Mark Abley is a Canadian poet of Welsh descent who has recently been travelling the world in search of minority languagues which are bleeding to death or, in the case of Welsh, Faroese and Basque, just about succeeding in staunching their gaping wounds. This is an emotive subject for many writers (perhaps especially for poets), the fact that every year, somewhere in the world, the last wheelchair-bound speaker of some native tongue is probably expiring somewhere in a nursing home, surrounded by middle-aged socio-linguists with highly sensitive voice recorders, as he takes with him those 27 different words which somehow manage to mean, by some miracle of mouth-gapingly ancient linguistic contrivance, mist-partially-rising-over-pre-dawn-snow.
How much the poorer the world will be once all that is lost! And so, understandably enough, the tone of this book is lyrical, if not threnodic, much of the time — a long keening over the unstoppable march of, God blast its very name, English, that undiscriminating, pot-bellied Wal-Mart of world languages. And this is why when he talks of these old-time survivors with such a catch in his throat, he makes statements such as the following: ‘his beard and flowing hair the colour of the snow he has never seen.’ Pure, sad, heavy, wholly unbridled lyricism, I say again.
And once the ancient tongue has gone of course, likely never to return (except that Hebrew did), identity will be erased, and the rootless young will be awash out there in the teeming, godless world with nothing for company but flat-brain TVs, glittering hypodermics, sugary drinks and the Simpsons on an everlasting loop. And yes, there may well be attempts being made, even now, to stave off that moment of extinction, to give some linguistic dodo or other that last powerful shot in the foreleg before it finally keels over altogether by producing work-books, CD-roms, cassette tapes. But to what avail if there is no mother to whisper the Mohawk term for overloaded diaper into the ear of a tender and linguistically impressionable daughter, and no father to remind his son of the native term for ‘chassis’ as they both disappear together beneath the four-wheel-drive?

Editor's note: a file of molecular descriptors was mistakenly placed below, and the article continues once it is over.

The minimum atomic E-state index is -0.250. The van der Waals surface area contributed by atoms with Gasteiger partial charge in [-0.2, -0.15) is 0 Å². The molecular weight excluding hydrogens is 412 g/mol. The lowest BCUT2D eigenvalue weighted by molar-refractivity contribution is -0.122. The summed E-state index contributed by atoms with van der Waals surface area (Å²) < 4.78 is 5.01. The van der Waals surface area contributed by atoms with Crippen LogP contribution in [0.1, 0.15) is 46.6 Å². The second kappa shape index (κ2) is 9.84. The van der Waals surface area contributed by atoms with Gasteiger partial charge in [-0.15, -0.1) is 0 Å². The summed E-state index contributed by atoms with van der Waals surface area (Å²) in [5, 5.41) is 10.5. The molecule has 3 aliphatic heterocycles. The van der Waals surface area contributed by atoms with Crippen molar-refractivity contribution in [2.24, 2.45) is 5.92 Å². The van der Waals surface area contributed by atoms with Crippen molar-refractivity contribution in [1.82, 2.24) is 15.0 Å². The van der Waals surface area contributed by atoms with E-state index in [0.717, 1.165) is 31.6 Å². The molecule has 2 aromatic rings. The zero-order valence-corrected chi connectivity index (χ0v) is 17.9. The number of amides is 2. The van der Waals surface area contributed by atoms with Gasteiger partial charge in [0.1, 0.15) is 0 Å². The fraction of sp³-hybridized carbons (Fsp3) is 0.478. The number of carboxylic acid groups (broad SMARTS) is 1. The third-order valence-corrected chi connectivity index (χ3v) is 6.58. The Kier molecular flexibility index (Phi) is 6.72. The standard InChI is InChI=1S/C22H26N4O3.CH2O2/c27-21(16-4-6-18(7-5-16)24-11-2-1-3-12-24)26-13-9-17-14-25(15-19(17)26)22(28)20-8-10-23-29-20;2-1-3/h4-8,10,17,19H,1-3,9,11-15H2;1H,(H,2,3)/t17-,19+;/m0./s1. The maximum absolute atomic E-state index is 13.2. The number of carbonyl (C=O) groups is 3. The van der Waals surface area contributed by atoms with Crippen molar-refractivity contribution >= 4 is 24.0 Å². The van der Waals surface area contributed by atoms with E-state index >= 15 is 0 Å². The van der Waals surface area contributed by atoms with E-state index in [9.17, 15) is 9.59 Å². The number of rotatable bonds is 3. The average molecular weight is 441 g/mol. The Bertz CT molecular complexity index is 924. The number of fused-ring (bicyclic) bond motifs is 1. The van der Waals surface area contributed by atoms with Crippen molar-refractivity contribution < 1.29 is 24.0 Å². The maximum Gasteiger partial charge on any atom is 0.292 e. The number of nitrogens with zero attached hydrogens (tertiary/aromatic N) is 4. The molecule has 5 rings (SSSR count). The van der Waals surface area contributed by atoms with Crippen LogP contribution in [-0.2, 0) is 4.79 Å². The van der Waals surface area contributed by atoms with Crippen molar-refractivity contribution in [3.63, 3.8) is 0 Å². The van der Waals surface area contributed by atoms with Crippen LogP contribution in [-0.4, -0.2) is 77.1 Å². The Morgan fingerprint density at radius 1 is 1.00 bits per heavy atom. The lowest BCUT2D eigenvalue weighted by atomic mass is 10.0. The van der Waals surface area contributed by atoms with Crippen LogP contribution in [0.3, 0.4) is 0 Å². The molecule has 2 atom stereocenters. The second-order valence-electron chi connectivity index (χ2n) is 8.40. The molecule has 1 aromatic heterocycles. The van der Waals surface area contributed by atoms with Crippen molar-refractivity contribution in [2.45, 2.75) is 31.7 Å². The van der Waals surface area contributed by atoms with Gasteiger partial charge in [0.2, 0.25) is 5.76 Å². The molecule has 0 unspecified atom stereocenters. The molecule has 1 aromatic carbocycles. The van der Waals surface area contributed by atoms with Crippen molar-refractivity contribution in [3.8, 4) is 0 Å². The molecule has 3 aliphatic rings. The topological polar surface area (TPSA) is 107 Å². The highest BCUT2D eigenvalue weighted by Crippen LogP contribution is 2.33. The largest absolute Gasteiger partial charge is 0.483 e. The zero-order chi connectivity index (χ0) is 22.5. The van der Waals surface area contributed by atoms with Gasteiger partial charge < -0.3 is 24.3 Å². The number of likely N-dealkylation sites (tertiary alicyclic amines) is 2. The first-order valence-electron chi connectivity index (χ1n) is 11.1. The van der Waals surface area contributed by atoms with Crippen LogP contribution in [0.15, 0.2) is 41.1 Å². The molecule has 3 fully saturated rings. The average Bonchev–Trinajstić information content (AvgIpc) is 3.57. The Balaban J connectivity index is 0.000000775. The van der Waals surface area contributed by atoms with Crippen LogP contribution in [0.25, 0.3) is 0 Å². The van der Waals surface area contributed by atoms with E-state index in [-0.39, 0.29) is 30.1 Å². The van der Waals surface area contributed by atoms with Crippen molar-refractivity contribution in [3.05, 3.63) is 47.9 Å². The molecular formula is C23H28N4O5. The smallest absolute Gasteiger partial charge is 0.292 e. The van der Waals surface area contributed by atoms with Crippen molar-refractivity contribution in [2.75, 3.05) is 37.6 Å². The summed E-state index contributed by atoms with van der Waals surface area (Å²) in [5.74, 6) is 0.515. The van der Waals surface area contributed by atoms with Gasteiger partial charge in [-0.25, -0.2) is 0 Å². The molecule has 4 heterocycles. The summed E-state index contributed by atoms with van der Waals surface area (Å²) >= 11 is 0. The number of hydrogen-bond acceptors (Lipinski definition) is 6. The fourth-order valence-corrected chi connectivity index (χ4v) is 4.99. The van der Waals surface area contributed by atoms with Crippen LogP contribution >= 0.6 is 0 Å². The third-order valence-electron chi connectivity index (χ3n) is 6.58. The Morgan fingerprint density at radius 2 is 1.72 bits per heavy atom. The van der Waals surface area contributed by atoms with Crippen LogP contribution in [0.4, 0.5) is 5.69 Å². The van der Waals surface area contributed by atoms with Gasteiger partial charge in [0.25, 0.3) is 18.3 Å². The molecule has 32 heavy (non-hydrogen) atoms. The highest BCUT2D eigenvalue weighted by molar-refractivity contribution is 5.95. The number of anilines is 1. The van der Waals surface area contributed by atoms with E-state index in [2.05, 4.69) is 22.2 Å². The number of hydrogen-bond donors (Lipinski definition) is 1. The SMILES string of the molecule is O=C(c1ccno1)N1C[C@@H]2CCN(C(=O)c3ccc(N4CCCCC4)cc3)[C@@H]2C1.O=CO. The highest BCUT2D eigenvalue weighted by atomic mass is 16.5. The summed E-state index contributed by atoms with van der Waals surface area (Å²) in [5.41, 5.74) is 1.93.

But that is not all by any means. There is more to Abley than this. This man is not to be mocked. Though he refuses to describe himself as a linguist, his analyses of the old languages themselves are unusually penetrating and astute. He describes the marvellous complexity of some of them with great dexterity, reminding us that they are far from the rude, primitive, ‘barbarous’ tongues that those colonisers who strove to destroy them in the interests of imperial uniformity would have had our credulous ancestors believe. He uses terms which leave us reeling: tensed embeddings, passive adjectives, unreality endings, for example. Those are the kinds of hermetic turns of phrase which grammarians use when they meet wherever they meet, he informs us. He describes with good sense and true impartiality the terrible war which rages to this day in the south of France between the partisans of Occitan and those who fight beneath the still stirring banner of Proven